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A Doll House

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Relevance to 2011 Audience: Family Conflict

In Henrick Ibsen’s A Doll House, domestic conflict is something that would turn out to be relevant to audiences today in 2011.  Nora apparently has a naïve personality and looks like a person who does not have the faintest of about the things happening outside the world and the significance of life.  She sounds like a happy individual who has never been through hard times and does not seem to know the way of making good choices that suits her. When she begins to know that life must not be in such a manner, she becomes unhappy. The author, Ibsen makes use of Nora’s husband Torvald to criticize the choices that Nora Helmer makes. 

Ibsen has a very intelligent and proper way of making criticism of the choices made by Nora through her husband who insults almost every decision she makes. Nora at some point calls her husband Torvald to come and see the things she has bought (Ibsen I.37-39). Torvald in criticism though in an indirect manner responds calling her “My little spendthrift” and ridiculous enquiring whether she has been spending money yet another time (Ibsen I.41). The family survives somehow.

With all this, Nora does not take this criticism from the husband seriously or in any way negative. Nora instead responds with a lot of affection to Torvald. Torvald again refers to Nora as a “silly girl” in a number of occasions. Torvald calls Nora silly girl based on the choices she comes up with and more especially with the money in the family which she has been very careless in. Nora apparently is excited in the beginning concerning the new job that Torvald has secured and the money which will come to the family thereof.

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However, instead of wisely using the money, she finds room for extra budget on things which were not there initially. After an argument with Torvald for sometime on the way she is messing up with the money they are earning, Nora responds by implying that it could be only a little recklessness and could be much more when the salary is huge (Ibsen I. 46-48). When Torvald says that it could be possible after the New Year, Nora states that they could go on a borrowing mission till then.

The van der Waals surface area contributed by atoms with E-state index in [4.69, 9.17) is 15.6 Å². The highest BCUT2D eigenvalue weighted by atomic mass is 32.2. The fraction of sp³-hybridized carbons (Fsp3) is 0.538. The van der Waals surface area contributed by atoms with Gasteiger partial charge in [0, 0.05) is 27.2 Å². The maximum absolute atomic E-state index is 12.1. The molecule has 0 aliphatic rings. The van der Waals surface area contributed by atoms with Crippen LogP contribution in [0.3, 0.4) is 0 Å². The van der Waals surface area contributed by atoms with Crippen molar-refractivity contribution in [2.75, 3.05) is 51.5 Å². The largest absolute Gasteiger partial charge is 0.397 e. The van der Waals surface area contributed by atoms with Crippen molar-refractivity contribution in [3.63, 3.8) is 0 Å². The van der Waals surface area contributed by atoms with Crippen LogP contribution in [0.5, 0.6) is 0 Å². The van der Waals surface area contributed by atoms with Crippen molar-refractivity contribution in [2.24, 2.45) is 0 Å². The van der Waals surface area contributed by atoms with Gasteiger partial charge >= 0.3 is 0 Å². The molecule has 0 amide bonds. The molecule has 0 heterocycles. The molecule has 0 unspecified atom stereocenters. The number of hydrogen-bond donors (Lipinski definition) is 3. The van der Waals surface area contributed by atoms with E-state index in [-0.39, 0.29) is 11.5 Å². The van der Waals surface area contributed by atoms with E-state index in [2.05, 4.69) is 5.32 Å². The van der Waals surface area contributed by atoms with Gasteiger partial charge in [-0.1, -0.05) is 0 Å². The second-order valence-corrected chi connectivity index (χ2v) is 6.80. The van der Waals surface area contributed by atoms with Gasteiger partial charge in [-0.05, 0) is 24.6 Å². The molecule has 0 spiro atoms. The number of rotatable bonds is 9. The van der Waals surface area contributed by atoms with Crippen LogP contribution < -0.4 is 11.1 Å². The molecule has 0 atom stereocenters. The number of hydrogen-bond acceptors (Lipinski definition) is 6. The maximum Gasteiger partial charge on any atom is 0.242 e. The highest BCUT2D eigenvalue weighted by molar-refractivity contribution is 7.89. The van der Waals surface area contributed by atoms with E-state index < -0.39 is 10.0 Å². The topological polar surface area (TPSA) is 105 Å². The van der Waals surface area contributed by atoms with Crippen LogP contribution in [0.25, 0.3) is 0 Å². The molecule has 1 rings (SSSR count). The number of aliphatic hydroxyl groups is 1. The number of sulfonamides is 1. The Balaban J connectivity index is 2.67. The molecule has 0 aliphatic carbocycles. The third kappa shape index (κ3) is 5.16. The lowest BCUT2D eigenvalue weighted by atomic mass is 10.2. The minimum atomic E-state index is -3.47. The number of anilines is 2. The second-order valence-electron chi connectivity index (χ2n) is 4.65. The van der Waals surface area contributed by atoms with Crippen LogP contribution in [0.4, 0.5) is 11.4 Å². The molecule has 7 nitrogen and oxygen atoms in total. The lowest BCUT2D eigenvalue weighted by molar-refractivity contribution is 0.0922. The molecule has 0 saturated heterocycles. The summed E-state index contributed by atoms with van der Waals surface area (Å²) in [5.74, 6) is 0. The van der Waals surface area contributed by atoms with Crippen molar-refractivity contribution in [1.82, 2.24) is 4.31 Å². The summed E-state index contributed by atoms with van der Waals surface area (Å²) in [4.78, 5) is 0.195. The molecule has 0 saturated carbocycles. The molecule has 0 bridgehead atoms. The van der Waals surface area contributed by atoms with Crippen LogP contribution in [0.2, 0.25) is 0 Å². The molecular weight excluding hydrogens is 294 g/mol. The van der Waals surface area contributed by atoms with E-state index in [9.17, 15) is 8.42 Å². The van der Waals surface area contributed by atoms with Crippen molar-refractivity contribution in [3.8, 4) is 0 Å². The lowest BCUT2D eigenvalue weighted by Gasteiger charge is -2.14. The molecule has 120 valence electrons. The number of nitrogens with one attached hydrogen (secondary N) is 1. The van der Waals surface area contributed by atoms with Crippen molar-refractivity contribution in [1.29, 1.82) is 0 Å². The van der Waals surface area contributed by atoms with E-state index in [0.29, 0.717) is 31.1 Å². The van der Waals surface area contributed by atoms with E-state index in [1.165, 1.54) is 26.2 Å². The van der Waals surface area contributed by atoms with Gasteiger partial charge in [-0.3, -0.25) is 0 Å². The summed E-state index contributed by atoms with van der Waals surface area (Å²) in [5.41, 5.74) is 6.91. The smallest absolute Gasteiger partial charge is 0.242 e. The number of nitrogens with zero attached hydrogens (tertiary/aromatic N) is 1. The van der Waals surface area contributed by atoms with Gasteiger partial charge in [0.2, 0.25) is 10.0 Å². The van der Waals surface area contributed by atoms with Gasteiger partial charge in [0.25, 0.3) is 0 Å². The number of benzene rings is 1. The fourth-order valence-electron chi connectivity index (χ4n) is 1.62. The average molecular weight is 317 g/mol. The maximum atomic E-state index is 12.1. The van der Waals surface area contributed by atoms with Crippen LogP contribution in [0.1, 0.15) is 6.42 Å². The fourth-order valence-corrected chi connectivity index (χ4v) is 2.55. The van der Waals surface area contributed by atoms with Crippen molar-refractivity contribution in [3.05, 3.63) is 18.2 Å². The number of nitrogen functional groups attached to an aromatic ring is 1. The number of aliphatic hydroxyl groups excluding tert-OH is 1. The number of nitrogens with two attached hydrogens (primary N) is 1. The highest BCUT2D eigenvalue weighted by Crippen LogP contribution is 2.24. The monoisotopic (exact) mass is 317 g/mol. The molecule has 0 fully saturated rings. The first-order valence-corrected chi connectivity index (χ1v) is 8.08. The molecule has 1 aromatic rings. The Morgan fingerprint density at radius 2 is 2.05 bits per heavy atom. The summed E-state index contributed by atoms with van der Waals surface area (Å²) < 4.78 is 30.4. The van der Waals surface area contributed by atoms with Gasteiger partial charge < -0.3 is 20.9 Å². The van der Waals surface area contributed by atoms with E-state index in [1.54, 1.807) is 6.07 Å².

Amazingly, Nora does not see the harm she is causing in the family. While Torvald is making an effort to save the money, Nora’s take is looking for something more to spend on it. Apparently, Nora is not a good person, she is also not a bad person but she has got a problem with spending money her entire life. Helmer says that we cannot deny the fact that Nora is a sweet little spendthrift although she spends a huge some of money. Nora takes Torvald comment as a shameful act and states that she saves the much she can (Ibsen I.124).

The best description that can be branded on to Nora is how the husband, Torvald refers her to. She calls her little odd soul taking after her father. She is ever looking some other way of wheedling money from Torvald as he puts it and the moment it lands in her hand, it disappears (Ibsen I. 129-134). Torvald criticizes Nora all the time for taking money from him. All the same, Torvald is a nice man. He hides this perception again by being nice to Nora later on.

Nora makes a wish if she had many of her father’s qualities (Ibsen I.135). The confusion brought up by Torvald is when he on the other hand wishes that Nora would not be anything other than what she currently is. She crowns the statement by calling her sweet little skylark (Ibsen I. 136-137). As the end approaches, Nora is more rebellious towards the actions of Helmer. Helmer gives out remarks on Nora stating that she is indeed pretty and that every person would thing the same at the dance. Torvald muddles the story by saying that she is however a lousy self-willed, this “sweet little person”.

Torvald expresses concern on what to do with Nora because it is unbelievable that Torvald had to bring her away forcibly (Ibsen 3. 186-189). Such comments normally made Nora very much pleased although at some point, she wanted to be left alone and did not want Torvald to comment again on such matters. These events will be very relevant in teaching the audience in 2011 on how to deal with conflict and promote a collaborative atmosphere and harmonious existence in the home.

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